I'd argue that a bullet, and the gun that shot it, played a huge role in the death of 17-year-old Trayvon Martin. In the comment threads, gun rights advocates have fallen back on the old "guns don't kill people, people kill people" line. But it might also be reasonable to argue that the Skittles-wielding teenager was killed by politics as much as anything else:
Trayvon Martin was just 10 years old when politicians in Florida passed legislation that, seven years later, is being blamed for letting his killer walk free.
Martin’s Feb. 26 death in a gated suburban neighborhood at the hands of a 28-year-old man is calling attention to Florida’s 2005 “Stand Your Ground” law, which allows the use of deadly force if a person feels threatened. Gunman George Zimmerman was pursuing Martin because he thought the 17-year-old African-American teenager was suspicious and told police he was acting in self defense, though Martin had only a bag of Skittles and a can of iced tea on him when he was shot and killed a short distance from the home of his father’s girlfriend.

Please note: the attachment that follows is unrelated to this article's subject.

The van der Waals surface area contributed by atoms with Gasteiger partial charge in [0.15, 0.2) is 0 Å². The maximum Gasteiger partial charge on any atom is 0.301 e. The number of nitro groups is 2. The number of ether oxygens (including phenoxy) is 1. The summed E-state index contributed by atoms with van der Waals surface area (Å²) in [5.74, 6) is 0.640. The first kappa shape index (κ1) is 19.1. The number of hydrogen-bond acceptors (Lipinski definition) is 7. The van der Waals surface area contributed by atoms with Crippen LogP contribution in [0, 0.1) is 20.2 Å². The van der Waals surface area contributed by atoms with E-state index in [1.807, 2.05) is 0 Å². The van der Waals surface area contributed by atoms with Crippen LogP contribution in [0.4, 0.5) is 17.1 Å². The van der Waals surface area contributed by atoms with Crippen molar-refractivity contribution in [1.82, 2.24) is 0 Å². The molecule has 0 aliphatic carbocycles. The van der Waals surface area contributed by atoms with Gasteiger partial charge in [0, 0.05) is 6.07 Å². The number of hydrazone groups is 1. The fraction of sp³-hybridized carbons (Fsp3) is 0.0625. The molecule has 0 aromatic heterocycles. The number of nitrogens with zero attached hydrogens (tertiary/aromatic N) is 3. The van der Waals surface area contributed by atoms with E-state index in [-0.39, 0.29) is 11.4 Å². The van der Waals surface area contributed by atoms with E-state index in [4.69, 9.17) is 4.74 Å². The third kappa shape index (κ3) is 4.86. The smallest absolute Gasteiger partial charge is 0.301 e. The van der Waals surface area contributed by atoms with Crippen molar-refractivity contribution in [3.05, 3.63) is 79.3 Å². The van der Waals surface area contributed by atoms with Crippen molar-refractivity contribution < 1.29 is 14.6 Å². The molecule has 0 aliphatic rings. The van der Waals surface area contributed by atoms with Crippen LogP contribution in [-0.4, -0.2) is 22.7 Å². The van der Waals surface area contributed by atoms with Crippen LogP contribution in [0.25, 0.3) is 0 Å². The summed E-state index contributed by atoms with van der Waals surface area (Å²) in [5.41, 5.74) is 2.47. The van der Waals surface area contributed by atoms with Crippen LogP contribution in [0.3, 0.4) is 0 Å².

Florida was the first state in the country to pass such a bill, but they weren’t the last. And like many legislative trends, this one has its roots in the conservative American Legislative Exchange Council (ALEC).
It's not like Martin's death wasn't an obvious consequence of the Stand Your Ground law. This is a law that makes it easier to kill somebody, and get away with it. That's its point. And while I'm sure the backers' goal was mostly to allow gun toting citizens to kill actual bad guys, collateral damage like Martin's death was inevitable. And I'm guessing, acceptable to the law's advocates, at least in aggregate.
So yeah. Politics kills. Usually (at least domestically) through neglect. But sometimes, as in Stand Your Ground and other ALEC/NRA backed laws, actively, aggressively, and with full awareness of the consequences. So think twice about your politics before you pull the trigger.